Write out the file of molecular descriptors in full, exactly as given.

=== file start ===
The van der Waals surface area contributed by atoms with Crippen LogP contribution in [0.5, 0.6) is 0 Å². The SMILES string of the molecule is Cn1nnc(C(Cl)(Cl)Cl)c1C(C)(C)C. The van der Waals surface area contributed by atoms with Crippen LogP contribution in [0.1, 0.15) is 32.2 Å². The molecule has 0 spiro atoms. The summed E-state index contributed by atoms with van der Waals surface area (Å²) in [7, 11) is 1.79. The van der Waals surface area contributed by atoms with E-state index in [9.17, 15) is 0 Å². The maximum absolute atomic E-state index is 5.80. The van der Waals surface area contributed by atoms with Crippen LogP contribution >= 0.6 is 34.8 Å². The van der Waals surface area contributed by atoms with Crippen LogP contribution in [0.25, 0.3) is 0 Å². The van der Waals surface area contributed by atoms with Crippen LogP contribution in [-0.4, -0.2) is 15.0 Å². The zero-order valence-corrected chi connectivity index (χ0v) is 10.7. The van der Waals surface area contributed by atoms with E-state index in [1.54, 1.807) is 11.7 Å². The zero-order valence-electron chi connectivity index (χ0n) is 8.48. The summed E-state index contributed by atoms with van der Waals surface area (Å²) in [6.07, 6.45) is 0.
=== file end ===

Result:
The van der Waals surface area contributed by atoms with Crippen LogP contribution in [0.5, 0.6) is 0 Å². The SMILES string of the molecule is Cn1nnc(C(Cl)(Cl)Cl)c1C(C)(C)C. The van der Waals surface area contributed by atoms with Crippen LogP contribution in [0.1, 0.15) is 32.2 Å². The molecule has 0 spiro atoms. The summed E-state index contributed by atoms with van der Waals surface area (Å²) in [7, 11) is 1.79. The van der Waals surface area contributed by atoms with E-state index in [9.17, 15) is 0 Å². The maximum absolute atomic E-state index is 5.80. The van der Waals surface area contributed by atoms with Crippen LogP contribution >= 0.6 is 34.8 Å². The van der Waals surface area contributed by atoms with Crippen LogP contribution in [0.25, 0.3) is 0 Å². The van der Waals surface area contributed by atoms with Crippen LogP contribution in [-0.4, -0.2) is 15.0 Å². The zero-order valence-corrected chi connectivity index (χ0v) is 10.7. The van der Waals surface area contributed by atoms with E-state index in [1.54, 1.807) is 11.7 Å². The zero-order valence-electron chi connectivity index (χ0n) is 8.48. The summed E-state index contributed by atoms with van der Waals surface area (Å²) in [6.07, 6.45) is 0.